Women: Before, During, After World War Ii

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On the morning of December 7, 1941 a surprise attack conducted by the Japanese Navy on the United State naval base in Pearl Harbor, Hawaii resulted in America’s involvement in World War II. While the rest of the world was at war, America stayed neutral until the attack on Pearl Harbor which ironically was intended as a preventive action towards America’s involvement in the war. After the attack, America entered the war, a war that the Americans were not prepared for. America just has gotten out of the Great Depression in the 30s and was still recovering. The war brought about draft and new job opportunities for men and women. Nancy Potter, a teen during the time described the effects of the war, "I think for girls and women, and perhaps boys and men, of my generation the war forced them to grow up prematurely. It made them far more serious about the bare realities of life: life, death, values. It robbed them, in a sense, of some childhood" (Women and WWII). The war brought about many changes in society and ideals. World War II changed the traditional gender role of women, and shaped women’s lives today.

It wasn’t until recently that women began to gain equal rights as men and seem as an equal. Traditional role of women is to be domesticated, be a good wife, bore children, and stay home to cook and clean. These societal ideas were deeply rooted in us since the past. Although women that are mothers are still expected to take care of their children and take care of the household, mother are not expected to be stay at home mothers. These changes in societal ideals are recent and it was not until the 1940s did the life patterns of women truly changed. (Yalom)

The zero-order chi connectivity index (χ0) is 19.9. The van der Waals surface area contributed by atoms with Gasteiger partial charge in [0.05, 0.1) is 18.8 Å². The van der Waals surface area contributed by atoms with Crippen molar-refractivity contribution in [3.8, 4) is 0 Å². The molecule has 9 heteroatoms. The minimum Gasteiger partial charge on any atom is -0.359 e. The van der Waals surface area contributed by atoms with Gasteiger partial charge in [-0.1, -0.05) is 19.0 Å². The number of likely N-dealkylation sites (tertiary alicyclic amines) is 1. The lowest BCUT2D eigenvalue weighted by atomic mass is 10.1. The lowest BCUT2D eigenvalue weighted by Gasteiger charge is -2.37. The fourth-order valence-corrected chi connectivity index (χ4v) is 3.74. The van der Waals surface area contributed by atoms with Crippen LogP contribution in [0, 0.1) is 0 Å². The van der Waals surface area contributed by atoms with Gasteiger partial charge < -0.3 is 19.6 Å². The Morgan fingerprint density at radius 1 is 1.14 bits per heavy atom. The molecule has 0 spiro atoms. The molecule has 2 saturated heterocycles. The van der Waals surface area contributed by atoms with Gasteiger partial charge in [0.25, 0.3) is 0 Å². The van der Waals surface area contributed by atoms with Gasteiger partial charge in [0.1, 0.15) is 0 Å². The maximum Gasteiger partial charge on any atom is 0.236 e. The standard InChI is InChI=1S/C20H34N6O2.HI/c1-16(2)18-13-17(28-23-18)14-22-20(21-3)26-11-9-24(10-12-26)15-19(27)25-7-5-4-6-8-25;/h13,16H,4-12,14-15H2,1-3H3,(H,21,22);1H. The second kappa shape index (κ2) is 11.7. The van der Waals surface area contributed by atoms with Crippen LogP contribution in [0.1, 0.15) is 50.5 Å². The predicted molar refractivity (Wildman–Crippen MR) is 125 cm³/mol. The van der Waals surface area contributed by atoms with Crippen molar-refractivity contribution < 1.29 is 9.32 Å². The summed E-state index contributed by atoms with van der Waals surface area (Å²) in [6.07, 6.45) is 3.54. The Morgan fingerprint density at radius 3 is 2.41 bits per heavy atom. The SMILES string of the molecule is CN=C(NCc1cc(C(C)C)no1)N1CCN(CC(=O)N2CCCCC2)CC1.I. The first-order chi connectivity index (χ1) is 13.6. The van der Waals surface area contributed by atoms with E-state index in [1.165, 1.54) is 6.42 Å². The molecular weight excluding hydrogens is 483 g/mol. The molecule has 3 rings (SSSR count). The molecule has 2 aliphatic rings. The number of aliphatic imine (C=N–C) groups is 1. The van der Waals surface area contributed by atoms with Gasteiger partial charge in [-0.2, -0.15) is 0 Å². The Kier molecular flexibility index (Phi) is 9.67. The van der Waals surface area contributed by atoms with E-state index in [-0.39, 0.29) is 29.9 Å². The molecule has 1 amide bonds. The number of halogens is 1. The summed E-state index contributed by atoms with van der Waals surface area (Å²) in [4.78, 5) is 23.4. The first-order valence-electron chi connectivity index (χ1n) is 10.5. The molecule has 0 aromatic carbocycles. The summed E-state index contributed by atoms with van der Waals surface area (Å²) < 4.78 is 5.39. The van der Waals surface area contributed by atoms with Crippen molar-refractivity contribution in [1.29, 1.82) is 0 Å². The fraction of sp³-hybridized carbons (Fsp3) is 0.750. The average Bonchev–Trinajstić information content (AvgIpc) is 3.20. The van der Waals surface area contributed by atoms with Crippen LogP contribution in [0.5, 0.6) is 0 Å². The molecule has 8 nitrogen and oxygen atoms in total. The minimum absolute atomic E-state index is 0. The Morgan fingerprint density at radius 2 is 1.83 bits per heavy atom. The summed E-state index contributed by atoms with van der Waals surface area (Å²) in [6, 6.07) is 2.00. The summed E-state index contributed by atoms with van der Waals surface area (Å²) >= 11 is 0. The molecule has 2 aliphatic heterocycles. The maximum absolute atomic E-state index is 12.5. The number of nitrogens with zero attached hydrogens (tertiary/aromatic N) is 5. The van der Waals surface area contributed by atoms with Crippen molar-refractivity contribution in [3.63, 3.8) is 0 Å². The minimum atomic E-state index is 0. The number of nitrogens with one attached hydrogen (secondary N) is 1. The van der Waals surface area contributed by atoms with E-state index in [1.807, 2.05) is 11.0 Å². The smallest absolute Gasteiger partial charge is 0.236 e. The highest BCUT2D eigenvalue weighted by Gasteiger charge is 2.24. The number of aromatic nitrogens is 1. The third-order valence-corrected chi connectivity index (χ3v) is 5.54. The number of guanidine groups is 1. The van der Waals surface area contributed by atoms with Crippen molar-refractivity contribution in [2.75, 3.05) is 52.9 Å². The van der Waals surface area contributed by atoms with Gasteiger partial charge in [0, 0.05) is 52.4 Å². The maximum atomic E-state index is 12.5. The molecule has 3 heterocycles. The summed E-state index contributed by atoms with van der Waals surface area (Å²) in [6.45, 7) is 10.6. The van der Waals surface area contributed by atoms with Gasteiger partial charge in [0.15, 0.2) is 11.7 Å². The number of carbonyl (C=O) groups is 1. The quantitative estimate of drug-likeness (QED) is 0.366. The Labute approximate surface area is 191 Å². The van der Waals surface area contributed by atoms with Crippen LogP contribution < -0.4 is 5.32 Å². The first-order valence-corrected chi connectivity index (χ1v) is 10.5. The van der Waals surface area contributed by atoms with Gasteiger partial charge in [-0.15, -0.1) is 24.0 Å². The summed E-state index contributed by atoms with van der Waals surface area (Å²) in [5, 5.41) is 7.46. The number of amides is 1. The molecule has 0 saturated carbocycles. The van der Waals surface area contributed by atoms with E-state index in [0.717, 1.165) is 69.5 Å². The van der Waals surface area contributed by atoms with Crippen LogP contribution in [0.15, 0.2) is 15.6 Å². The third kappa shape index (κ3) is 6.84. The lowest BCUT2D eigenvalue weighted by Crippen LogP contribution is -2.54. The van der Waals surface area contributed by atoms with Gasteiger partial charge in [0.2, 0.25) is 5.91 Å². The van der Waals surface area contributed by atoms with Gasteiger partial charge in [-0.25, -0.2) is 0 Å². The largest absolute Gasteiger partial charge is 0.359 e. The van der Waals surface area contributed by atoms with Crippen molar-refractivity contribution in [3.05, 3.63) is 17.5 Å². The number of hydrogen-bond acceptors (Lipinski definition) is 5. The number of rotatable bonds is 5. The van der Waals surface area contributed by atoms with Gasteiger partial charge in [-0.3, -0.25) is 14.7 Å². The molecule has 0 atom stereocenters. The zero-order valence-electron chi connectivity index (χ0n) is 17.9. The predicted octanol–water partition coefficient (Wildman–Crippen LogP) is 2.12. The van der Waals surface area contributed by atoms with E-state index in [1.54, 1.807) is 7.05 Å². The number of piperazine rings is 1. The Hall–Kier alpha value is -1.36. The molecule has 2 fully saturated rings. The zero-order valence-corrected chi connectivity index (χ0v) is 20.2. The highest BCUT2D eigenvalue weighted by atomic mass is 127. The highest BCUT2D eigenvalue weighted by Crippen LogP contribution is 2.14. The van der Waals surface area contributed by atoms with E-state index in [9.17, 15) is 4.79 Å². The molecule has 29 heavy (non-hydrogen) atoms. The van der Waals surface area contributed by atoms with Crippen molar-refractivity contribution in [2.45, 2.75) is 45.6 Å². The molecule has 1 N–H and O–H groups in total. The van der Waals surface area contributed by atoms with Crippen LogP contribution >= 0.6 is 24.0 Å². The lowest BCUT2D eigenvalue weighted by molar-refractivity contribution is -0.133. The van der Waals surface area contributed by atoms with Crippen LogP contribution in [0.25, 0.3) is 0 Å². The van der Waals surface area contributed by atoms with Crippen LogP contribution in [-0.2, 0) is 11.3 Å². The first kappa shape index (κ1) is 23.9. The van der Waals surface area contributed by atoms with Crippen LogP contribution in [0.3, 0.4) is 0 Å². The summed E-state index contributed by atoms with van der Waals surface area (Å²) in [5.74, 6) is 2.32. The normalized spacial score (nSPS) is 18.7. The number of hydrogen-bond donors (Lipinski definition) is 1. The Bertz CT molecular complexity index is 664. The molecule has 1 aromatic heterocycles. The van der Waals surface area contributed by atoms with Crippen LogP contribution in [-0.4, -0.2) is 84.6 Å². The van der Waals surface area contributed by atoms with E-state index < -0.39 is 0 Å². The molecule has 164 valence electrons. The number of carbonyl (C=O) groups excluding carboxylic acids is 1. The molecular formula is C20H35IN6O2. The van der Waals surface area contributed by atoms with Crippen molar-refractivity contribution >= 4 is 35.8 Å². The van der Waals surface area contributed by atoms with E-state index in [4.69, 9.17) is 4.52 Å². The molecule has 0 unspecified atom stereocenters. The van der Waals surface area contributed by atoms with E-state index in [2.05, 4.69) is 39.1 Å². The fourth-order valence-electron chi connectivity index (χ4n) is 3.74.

Women of the past were considered inferior to men, not only physically but also intellectually. Women could not able to own their own property and were not allowed much freedom. Girls received little education and learned how to cook, clean, and care for children from their mothers. Resulting in the stereotype that ‘a woman’s place is in the kitchen’. (WIC) Once Pearl Harbor occurred, nationalism in the country soared. Men went off to war while the women stayed home. Women started saving metal toothpaste tubes, tin cans, rationed food supplies, planting ‘victory gardens’ and anything else they can to aid the war effort (Evans 219). The demand for workers were immense during the war as millions of men were abroad fighting, the home front was dominated by women. Magazines, billboard, newspapers, and posters all urged women to take defense jobs and replace the men that left to fight. A popular icon was Rosie the Riveter; she is often depicted with a red bandana, strong biceps, and her motto ‘we can do it!’ (Women and WWII) Many men joined the army willingly but many were drafted. Women were not subjected to drafting but many joined the military, air force, and navy. World War II gave women the opportunity to serve as regular members of the armed forces (Hartmann 15). During this time period many organizations and service units were set up for women to aid the war effort. From 1942 – 1944 many women became pilots, they flew military aircrafts and took on missions that were considered risky by ‘male standards’. Although women served in the air force, navy, and military they were not given full military right until a later date. (Sherrow xiv- xv) Women in service did not receive the same pay, benefits, or opportunities for advancement as their counterparts. They were trained and served in separate units, and only a certain number of women were able to enlist. African American women faced even more limitations and obstacles. About 350,000 served in the war in various units, branches of service and many volunteered as nurses. Women were exposed to warzones, and many died in battle and serving as nurses. (Sherrow 133, 340-341) While the men were gone, women were left to fill the jobs of men, to keep the country running. “During the war years, women became streetcar...
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